Soultz — France

Classic Trial - - CONTENTS - Ar­ti­cle: Matthew Hep­ple­ston

A two day clas­sic trial in France is al­ways a plea­sure to ride in and this is the first time Clas­sic Trial Mag­a­zine UK has vis­ited the event in the far east of the coun­try close to the bor­ders with Ger­many and Switzer­land. The foothills of the Vos­ges Moun­tains with its deep wooded val­leys, is an ideal lo­ca­tion to host a su­perb event for clas­sic rid­ers and ma­chines.

Some­times it is bet­ter to go with the flow with­out too much ad­vanced plan­ning and things turn out for the best. The two day clas­sic trial in Soultz lo­cated in the very east of France in the Al­sace re­gion was just such an ex­am­ple. I was talk­ing with Steve ‘Majesty’ Martin and he men­tioned that he was go­ing down for the event which is held in early June. He said it was a good run round in the for­est and a stiff chal­lenge to man and ma­chine with some ‘pretty big sec­tions’ to con­tend with.


As the week­end ap­proached I broached the pos­si­bil­ity with my bet­ter half and with the week­end pass se­cured went to have a look. The event is about a four hour drive from home and I de­cided to cross the Vos­ges Moun­tains as a scenic di­ver­sion. It has been a few years since I drove up to Col de la Sch­lucht and took the ‘Route des Crete’s’ to­wards the Grand Bal­lon, which at 1424m is the high­est peak, fol­lowed by the Storkenkopf (1366m) and the Hoh­neck (1364m) on the moun­tain chain. The views are sim­ply breath­tak­ing as on one side you have the deep wooded slopes of the Vos­ges and on the other the moun­tains drop steeply away to the to­tally flat Rhine val­ley. This is one of the dri­est re­gions of France and well pro­tected by the moun­tains is sunny and warm and pro­duces some ex­cel­lent wines. The Stork is the sym­bol of Al­sace and with a 1.5m (5ft) wingspan is a dra­matic sight in the skies above.

I fol­lowed the sin­u­ous de­scent be­ing passed by many a road bike on the way down. The vil­lage of Soultz is ac­tu­ally on the val­ley bot­tom and I have to say did not look too promis­ing as we had left all the good stuff be­hind… or so I thought. The ac­tual trial HQ is to be found a lit­tle way out of town and as the road rose up­wards I be­came more con­fi­dent in the ter­rain.


I was greeted by the smil­ing Steve who had re­served me a place next to the camper of Mark Stokes right op­po­site the English gen­tle­men of Messer’s Green­land, Bull and Ram­plee.

The Satur­day morn­ing greeted us with clear blue skies and the prom­ise of a ‘hot one’. The earth was to­tally parched and the dust a ma­jor prob­lem. I de­cided to take it easy and be­come a min­der for the in­trepid duo of Steve and Mark who had bravely en­tered on the In­ter­na­tional route. The ruck­sack was filled with wa­ter and the tem­per­a­ture steadily climbed, top­ping out at a magnificent 36°C… far too hot for north­ern boys! The first two sec­tions were over some ran­dom man made rocks and bank­ing which I hoped would not set the tone for the rest of the day.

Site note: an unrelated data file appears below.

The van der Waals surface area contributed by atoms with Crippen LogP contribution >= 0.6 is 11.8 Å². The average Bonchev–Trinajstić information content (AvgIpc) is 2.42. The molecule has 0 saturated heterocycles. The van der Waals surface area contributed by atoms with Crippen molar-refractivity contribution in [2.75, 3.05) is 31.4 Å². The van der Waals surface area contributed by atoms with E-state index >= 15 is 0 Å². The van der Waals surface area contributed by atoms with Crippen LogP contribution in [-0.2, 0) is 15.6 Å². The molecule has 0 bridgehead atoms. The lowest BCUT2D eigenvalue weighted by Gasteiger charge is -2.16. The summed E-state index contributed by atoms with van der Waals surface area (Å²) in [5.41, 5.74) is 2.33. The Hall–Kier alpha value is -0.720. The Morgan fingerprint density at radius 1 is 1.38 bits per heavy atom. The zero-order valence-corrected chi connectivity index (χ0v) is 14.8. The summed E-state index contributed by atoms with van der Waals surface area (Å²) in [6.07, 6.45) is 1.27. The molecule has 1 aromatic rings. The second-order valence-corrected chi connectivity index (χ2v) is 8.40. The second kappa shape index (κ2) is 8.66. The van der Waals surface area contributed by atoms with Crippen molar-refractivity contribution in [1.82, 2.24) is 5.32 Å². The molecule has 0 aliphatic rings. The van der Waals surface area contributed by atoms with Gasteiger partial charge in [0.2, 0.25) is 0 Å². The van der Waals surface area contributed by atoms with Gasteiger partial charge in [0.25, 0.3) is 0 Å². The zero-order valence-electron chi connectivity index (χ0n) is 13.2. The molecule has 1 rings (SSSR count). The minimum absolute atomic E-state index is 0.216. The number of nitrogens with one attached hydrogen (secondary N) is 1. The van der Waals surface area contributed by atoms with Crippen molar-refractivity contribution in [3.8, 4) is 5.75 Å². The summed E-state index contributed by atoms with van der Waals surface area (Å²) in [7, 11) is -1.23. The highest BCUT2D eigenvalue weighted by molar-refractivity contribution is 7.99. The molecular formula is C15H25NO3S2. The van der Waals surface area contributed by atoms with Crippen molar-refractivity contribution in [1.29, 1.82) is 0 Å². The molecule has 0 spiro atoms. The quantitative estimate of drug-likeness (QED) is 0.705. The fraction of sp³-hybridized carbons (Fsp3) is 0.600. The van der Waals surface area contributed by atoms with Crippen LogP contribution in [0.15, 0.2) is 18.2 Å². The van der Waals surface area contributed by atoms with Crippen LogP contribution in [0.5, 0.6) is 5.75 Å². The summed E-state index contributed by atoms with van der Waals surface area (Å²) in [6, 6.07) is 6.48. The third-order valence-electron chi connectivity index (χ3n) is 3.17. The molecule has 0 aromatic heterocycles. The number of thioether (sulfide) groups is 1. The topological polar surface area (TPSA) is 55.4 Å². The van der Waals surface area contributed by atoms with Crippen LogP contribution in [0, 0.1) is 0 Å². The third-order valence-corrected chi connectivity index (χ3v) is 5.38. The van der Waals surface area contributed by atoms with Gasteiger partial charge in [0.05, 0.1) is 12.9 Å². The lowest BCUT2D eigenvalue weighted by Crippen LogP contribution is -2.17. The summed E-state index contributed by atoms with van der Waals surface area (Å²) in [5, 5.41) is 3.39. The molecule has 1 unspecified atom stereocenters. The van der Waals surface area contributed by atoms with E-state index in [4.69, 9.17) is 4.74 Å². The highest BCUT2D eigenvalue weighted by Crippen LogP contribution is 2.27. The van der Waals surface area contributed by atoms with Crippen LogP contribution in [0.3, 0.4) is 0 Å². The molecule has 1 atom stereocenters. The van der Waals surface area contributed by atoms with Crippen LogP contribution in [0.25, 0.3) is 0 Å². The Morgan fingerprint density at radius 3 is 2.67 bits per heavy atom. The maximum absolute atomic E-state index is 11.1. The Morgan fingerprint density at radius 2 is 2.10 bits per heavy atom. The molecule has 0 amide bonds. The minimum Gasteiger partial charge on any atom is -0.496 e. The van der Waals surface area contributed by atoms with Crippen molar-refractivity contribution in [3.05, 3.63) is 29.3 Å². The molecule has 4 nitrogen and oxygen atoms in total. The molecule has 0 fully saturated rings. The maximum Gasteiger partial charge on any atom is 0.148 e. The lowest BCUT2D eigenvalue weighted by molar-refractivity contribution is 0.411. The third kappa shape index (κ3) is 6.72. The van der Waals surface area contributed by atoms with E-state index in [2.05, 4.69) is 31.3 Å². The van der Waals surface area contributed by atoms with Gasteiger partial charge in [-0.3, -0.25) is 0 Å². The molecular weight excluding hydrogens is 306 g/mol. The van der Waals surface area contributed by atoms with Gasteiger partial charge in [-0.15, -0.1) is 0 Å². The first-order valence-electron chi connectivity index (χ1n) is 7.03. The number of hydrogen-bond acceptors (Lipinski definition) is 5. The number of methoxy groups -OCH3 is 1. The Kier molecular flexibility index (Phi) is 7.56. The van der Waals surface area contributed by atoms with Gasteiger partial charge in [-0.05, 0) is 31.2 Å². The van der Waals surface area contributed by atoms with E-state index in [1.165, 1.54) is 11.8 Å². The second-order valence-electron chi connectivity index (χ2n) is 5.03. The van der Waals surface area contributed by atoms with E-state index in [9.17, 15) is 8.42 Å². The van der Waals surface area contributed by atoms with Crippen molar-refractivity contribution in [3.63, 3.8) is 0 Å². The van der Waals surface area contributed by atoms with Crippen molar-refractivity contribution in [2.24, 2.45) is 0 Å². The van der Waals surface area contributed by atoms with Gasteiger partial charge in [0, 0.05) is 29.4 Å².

Sec­tion 3 was a de­cent drag up a long for­est road where the sec­tions be­came to­tally nat­u­ral with some great blasts up near ver­ti­cal banks fol­lowed by the in­evitable steep drop back down. I have to say they looked im­pres­sive but were also well thought out with a good run off and no dan­ger of sump­ing out on the top lip. Af­ter these our path went steadily up­wards to­wards the high­est sec­tion, num­ber 6. Thank­fully each sec­tion was in shade of­fered by the ma­ture for­est through which we rode.

There is an ex­cel­lent va­ri­ety of ter­rain and each sec­tion is sig­nif­i­cantly dif­fer­ent to the last. Per­haps the only thing it lacks was a sec­tion in a gush­ing stream bed but no mat­ter there are plenty of chal­lenges. It was so dry that each sec­tion was equipped with a large fire ex­tin­guisher as a pre­cau­tion.


The boys were start­ing to strug­gle a lit­tle in the heat but man­fully fought their way back to base for a sus­tained bout of re­hy­dra­tion whilst I re­filled the bot­tles.

Hav­ing a look at the In­ter route re­sults at half dis­tance on the first day it was clear that there was only go­ing to be one win­ner and that was Jean-Luc Nic­tou rid­ing a Van Mar­wick framed BSA B40 who is an ex–Beta fac­tory rider from the 1990’s. He turned in a stun­ning first lap score of 6 against the com­pe­ti­tions 25 plus! The sec­ond lap was much the same, although the ef­fects of the heat and the tough sec­tions were tak­ing their toll.

The steep down hills were quite hairy and the ef­fort re­quired to haul up a mighty 500cc Trifield in Marks case was enor­mous. I re­alised I had def­i­nitely made the right de­ci­sion. At the end of the day we sat un­der the awning and were savour­ing the re­ward of a cold beer when the wind picked up rapidly and some very loud thun­der­claps rat­tled the win­dow panes to be fol­lowed in short or­der by a del­uge of al­most bib­li­cal pro­por­tions. The baked earth shed the wa­ter quickly and we were treated to rivulets flow­ing un­der our shel­ter. This lasted for an hour or so and as quickly as it ar­rived the sky started to clear and we were treated to a glo­ri­ous evening with the tem­per­a­tures in the low 20s, per­fect for al­fresco din­ing un­der the mar­quee erected by the club.

Adrien Nic­tou (Fantic)

Alain Pujo (Honda)

Jean Luc Nic­tou (BSA)

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